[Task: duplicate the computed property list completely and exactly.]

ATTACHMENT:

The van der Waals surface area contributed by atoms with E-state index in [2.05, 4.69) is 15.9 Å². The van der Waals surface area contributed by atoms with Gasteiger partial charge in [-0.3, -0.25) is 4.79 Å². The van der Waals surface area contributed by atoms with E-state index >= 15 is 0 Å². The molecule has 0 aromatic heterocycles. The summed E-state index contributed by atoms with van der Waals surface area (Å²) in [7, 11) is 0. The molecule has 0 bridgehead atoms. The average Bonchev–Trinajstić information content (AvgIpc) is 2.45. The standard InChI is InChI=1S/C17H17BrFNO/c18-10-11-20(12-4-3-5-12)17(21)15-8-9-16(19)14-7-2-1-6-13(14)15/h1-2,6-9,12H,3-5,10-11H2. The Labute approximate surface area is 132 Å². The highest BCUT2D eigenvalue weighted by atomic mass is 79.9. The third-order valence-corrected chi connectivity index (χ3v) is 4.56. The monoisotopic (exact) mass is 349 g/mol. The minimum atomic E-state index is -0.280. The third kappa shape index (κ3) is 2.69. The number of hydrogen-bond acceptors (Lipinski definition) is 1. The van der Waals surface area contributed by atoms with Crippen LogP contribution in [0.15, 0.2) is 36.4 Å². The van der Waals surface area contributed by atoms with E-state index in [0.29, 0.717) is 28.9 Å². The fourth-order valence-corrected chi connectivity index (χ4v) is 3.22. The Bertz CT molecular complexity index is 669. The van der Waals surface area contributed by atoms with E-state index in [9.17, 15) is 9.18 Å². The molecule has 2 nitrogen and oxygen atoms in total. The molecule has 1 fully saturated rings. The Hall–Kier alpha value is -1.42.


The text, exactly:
The van der Waals surface area contributed by atoms with E-state index in [2.05, 4.69) is 15.9 Å². The van der Waals surface area contributed by atoms with Gasteiger partial charge in [-0.3, -0.25) is 4.79 Å². The van der Waals surface area contributed by atoms with E-state index >= 15 is 0 Å². The molecule has 0 aromatic heterocycles. The summed E-state index contributed by atoms with van der Waals surface area (Å²) in [7, 11) is 0. The molecule has 0 bridgehead atoms. The average Bonchev–Trinajstić information content (AvgIpc) is 2.45. The standard InChI is InChI=1S/C17H17BrFNO/c18-10-11-20(12-4-3-5-12)17(21)15-8-9-16(19)14-7-2-1-6-13(14)15/h1-2,6-9,12H,3-5,10-11H2. The Labute approximate surface area is 132 Å². The highest BCUT2D eigenvalue weighted by atomic mass is 79.9. The third-order valence-corrected chi connectivity index (χ3v) is 4.56. The monoisotopic (exact) mass is 349 g/mol. The minimum atomic E-state index is -0.280. The third kappa shape index (κ3) is 2.69. The number of hydrogen-bond acceptors (Lipinski definition) is 1. The van der Waals surface area contributed by atoms with Crippen LogP contribution in [0.15, 0.2) is 36.4 Å². The van der Waals surface area contributed by atoms with E-state index in [0.29, 0.717) is 28.9 Å². The fourth-order valence-corrected chi connectivity index (χ4v) is 3.22. The Bertz CT molecular complexity index is 669. The van der Waals surface area contributed by atoms with E-state index in [9.17, 15) is 9.18 Å². The molecule has 2 nitrogen and oxygen atoms in total. The molecule has 1 fully saturated rings. The Hall–Kier alpha value is -1.42.